Blue Origin Suddenly Gets Chatty, Announces Launch Delay

by Douglas Messier
Managing Editor

Unlike other commercial space companies I could name (I know who they are, even if they don’t), Blue Origin rarely speaks unless it actually has something to say. So, when videos suddenly appeared on Twitter this morning with tours of the company’s facilities to show their progress on the new New Glenn rocket, I figured it had to be something important.

Sure enough, it was. New Glenn’s maiden flight is now delayed until the fourth quarter of 2022. The original plan was to launch in 2020, and then later this year. Things are clearly progressing slower than anticipated.

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2020 a Busy Year for Suborbital Launches

New Shepard landing on the pad in West Texas on October 13, 2020, with the NASA Lunar Landing Sensor Demo onboard. (Credit: Blue Origin)

by Douglas Messier
Managing Editor

Suborbital launch used to be a sleepy field that rarely attracted much public attention. Let’s face it, atmospheric research and student experiments are not front-page news. Sounding rockets don’t have the majesty and power of a Falcon 9 or Atlas V.

In recent years, exciting new entrants in the field and widespread streaming of launches have made suborbital flights exciting. Last year saw important suborbital flight tests by SpaceX, Blue Origin, Virgin Galactic and Skyrora that garnered worldwide interest.

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Spaceport Upgrades Launch Kennedy Into Record-Setting Future

An aerial view of the iconic Vehicle Assembly Building (VAB) and Launch Control Center at NASA’s Kennedy Space Center in Florida on Jan. 13, 2021. The High Bay 3 in the VAB is where NASA’s Space Launch System and Orion spacecraft will be stacked on top of the mobile launcher before it is rolled out atop crawler-transporter 2 to Launch Pad 39B for launch on the agency’s Artemis I mission. (Credits: NASA/Ben Smegelsky)

By Heather L. Scott
NASA’s Kennedy Space Center

As quickly as the crewed commercial rocket lifted off the launch pad and into the night sky, a new type of space race had begun.

The November 2020 launch of astronauts from NASA’s Kennedy Space Center on the first operational mission by a commercial company was the culmination of a new form of government and industry cooperation – an example of how vibrant and diverse American space activities have become.

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New Shepard to Fly with Astronaut Experience Upgrades on Thursday

New Shepard launch (Credit: Blue Origin webcast)

VAN HORN, Texas (Blue Origin PR) — Blue Origin’s next New Shepard flight is targeting liftoff tomorrow, January 14, at 9:45 AM CST/15:45 UTC from Launch Site One in West Texas. Mission NS-14 is the 14th flight for the New Shepard program.

For this mission, the crew capsule will be outfitted with upgrades for the astronaut experience as the program nears human space flight. The upgrades include improvements to environmental features such as acoustics and temperature regulation inside the capsule, crew display panels, and speakers with a microphone and push-to-talk button at each seat. The mission will also test a number of astronaut communication and safety alert systems. The capsule will be outfitted with six seats, including one occupied by Mannequin Skywalker.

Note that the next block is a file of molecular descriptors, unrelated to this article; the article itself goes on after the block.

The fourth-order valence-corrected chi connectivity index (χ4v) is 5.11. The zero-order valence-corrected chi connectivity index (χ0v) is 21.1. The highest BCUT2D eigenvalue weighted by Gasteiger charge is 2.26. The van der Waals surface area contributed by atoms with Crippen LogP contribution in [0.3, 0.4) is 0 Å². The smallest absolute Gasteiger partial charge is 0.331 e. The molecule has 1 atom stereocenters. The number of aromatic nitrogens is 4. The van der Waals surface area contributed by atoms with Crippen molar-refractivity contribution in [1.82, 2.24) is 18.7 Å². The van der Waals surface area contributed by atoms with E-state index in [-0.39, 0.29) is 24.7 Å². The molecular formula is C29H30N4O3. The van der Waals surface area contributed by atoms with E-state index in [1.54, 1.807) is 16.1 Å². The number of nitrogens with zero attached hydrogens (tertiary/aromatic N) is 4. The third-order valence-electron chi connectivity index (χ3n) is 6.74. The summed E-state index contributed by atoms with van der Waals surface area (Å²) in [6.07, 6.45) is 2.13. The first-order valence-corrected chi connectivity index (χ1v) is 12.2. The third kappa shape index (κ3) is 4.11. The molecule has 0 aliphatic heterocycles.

Also inside the capsule, Blue Origin’s nonprofit Club for the Future will fly more than 50,000 postcards to space and back from students around the globe. A selection of postcards will fly in Mannequin Skywalker’s pockets. This is the third batch of Club for the Future postcards flown to space. To participate in the postcard program, go here.  

All mission crew supporting this launch are exercising strict social distancing and safety measures to mitigate COVID-19 risks to personnel, customers, and surrounding communities.   

Launch coverage begins at T-30 minutes on BlueOrigin.com. Follow  @BlueOrigin on Twitter for launch updates.  

Blue Origin Plans New Shepard Flight on Thursday

Blue Origin will attempt the 14th launch of its New Shepard launch vehicle on Thursday, Jan. 14 from its facility outside Van Horn, Texas. The launch window opens at 9:45 a.m. EST/8:45 a.m. CST (1445 UTC). The window closes on Sunday, Jan. 17 at 4 p.m. EST/3 p.m. CST (2100 UTC).

Blue Origin has not made an announcement about the flight or its objectives. Wikipedia says it will be an uncrewed qualification test of New Shepard 4, whose capsule is designed to carry passengers. The first three New Shepard vehicles carried scientific experiments.

The Year of the Four Spaceships: Final Report

Crew Dragon docked at the International Space Station. (Credit: NASA webcast)

by Douglas Messier
Managing Editor

Back in February, I went out on a limb and predicted that 2020 could be the Year of the Four Spaceships, with SpaceX, Boeing, Blue Origin, and Virgin Galactic and reaching major milestones in human spaceflight. (See 2020: Four Spaceships & the End of America’s Cosmic Groundhog Day)

With the disruption and deaths caused by the COVID-19 pandemic, it wasn’t the easiest year to get things done. Keeping that in mind, let’s see how the companies did in 2020. (Spoiler Alert: they came up a little short.)